In the pantheon of great fights, the general public only tend to remember the truly massive events, those that transcend the sport to capture the imagination, with everyone talking it up, from old ladies down the local tea rooms, to bus drivers and nurses.
For this to happen the stars have to align, with both ring warriors needing to mean so much more to people than being lumps of muscle with a punch like a donkey’s kick.
To go viral the fighters must be big personalities with stories to tell that can inspire people whether they are told at a pre-fight press conference, within the pages of a book, or on the big screen.
Lastly there must be animosity, respect, jealousy, and raging desire all in equal measure from each competitor.
All these aspects have come together perfectly in the case of Anthony Joshua and Tyson Fury, two men who came from nothing to now stand on the verge of world domination.
In this article we take a look at other all-British super fights of yesteryear, to compare them with the mouth-watering super heavyweight bout that could be given the green light in 2021.
Surely it is only a matter of time before AJ and the Furious One lace them up and come to blows in a mega fight for the ages
The two battles these warriors put themselves through in 1990 and 1993 saw some of the most brutal rounds of pugilism ever seen on British shores, with the fierce aggression of both men being offset by their underrated boxing skills.
It was their first fight that was the jewel in the crown of this double act, as Eubank confounded the betting tipsters to outbox, outfox, and eventually stop his increasingly desperate rival.
The first fight no doubt took something from both men, and another hard three years in the fight game was enough to temper the pace of their second bout, which nonetheless packed-out Old Trafford, back when its capacity was 42,000.
Although the eventual pay checks and crowd size for a Fury vs. Joshua fight will no doubt eclipse what the Dark Destroyer and Simply the Best managed to drum up, it is hard to imagine that a heavyweight fight between such huge giants with well-schooled boxing brains will ever quite burst out into the full-scale war that Benn and Eubank treated the country to. In fact, most boxing punters in the know are expecting a close scrap that could go down to a nail-biting judges’ decision, which is why the preliminary odds for the potential fight are so close, with only those fans using sign-up deals from online sportsbooks finding real value in wagering on the fight.
What is certain is that Benn and Eubank will be ringside to relive the thrilling moments they shared in the ring.
Both Anthony Joshua and Tyson Fury have inspired men and women of all ages to use boxing as a way to get fit and to better their self-esteem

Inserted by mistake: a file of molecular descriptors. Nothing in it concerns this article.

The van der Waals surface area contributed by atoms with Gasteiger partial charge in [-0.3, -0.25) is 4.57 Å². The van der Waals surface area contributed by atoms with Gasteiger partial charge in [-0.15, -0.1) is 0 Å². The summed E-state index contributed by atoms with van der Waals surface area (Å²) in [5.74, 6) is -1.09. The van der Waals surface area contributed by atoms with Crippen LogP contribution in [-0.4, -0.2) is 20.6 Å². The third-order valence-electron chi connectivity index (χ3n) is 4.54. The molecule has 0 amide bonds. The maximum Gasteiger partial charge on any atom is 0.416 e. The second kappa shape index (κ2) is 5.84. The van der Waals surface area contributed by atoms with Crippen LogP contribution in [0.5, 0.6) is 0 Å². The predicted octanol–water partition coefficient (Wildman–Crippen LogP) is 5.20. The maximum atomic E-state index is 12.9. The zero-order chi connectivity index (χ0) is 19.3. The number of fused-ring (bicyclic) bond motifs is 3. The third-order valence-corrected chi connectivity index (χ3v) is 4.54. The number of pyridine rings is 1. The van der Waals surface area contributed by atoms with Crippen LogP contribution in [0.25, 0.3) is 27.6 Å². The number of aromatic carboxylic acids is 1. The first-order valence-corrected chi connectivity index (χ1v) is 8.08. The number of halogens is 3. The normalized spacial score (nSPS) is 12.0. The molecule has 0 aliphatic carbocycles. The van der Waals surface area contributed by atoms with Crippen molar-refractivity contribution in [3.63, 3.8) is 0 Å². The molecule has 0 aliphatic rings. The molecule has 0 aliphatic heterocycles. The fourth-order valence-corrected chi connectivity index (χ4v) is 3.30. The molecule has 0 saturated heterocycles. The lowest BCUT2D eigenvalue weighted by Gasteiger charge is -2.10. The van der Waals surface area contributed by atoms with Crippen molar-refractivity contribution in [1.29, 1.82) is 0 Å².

Lennox Lewis is still the gold standard in British boxing and is to this day the last true holder of the undisputed heavyweight championship of the world.
This all-British slugfest, however, was the British-Canadian’s maiden world title tilt and pitted him against the country’s beloved Frank Bruno, whose beaming smile and booming chuckle captured British hearts almost at first sight.
It was perhaps the fact that Bruno was so loved and Lewis so unknown that ultimately the fight did not quite hit the heights that Joshua vs. Fury will.
That said, the fight itself was a close and entertaining affair, with Bruno getting on top early, only to have his heart broken by a round 7 revival from Lewis. The only downside was that many UK viewers were dozing off by the time the final blow landed, as the opening bell chimed at 1am in the UK, to cater for the US East Coast audience.
Everyone was a winner in the end, with Bruno finally claiming a world title at the fourth attempt and Lewis going on to cement his position as one of the greatest heavyweights ever to enter the squared circle. Lewis even got revenge for Bruno’s loss to Iron Mike Tyson, knocking the Baddest Man on the Planet out in 2002 after Tyson had twice done the same to Bruno, in 1989 and then later in 1996.
As grudge matches go few have quite lived up to the intensity and animosity of the ones displayed by Nottingham’s Carl Froch and London’s George Groves.
What really made these fights tick was the fact that Groves could so clearly get under The Cobra’s skin whenever he liked, making for some of the most entertaining pre-fight build-up TV shows and conferences boxing fans have ever seen. It will be interesting to see if Fury can instigate something similar against the media trained Joshua.
The first fight ended in bitter controversy, with referee Howard Foster perhaps a little too eager to play the role of saviour, so that Froch could keep hold of his world title.
Ultimately Froch proved himself in the rematch, almost putting Groves through the ropes with a straight right hand, but not before the cheeky Londoner had entered Wembley atop a double decker bus.
There was a nice touch in 2016 when Groves finally got his hands on a world title against Fedor Chudinov, before gratefully accepting the applause of Froch who was watching from ringside.
Another more modern affair, but no less dramatic, this fight signalled the end of one fighter’s career and allowed the other to step from his father’s shadow.
All-in-all DeGale has had a hard time of things in British grudge matches, beating Paul Smith in impressive fashion, but then going on to drop a decision to his bitterest of rivals George Groves, and then Eubank Jnr in 2019.
DeGale was clearly shot by the time Eubank got hold of him, but the Olympic gold medalist is still a nice scalp for the Brighton-based brawler to have on his resume.
It remains to be seen which fighter will be deemed over the hill when the dust settles on Joshua vs. Fury.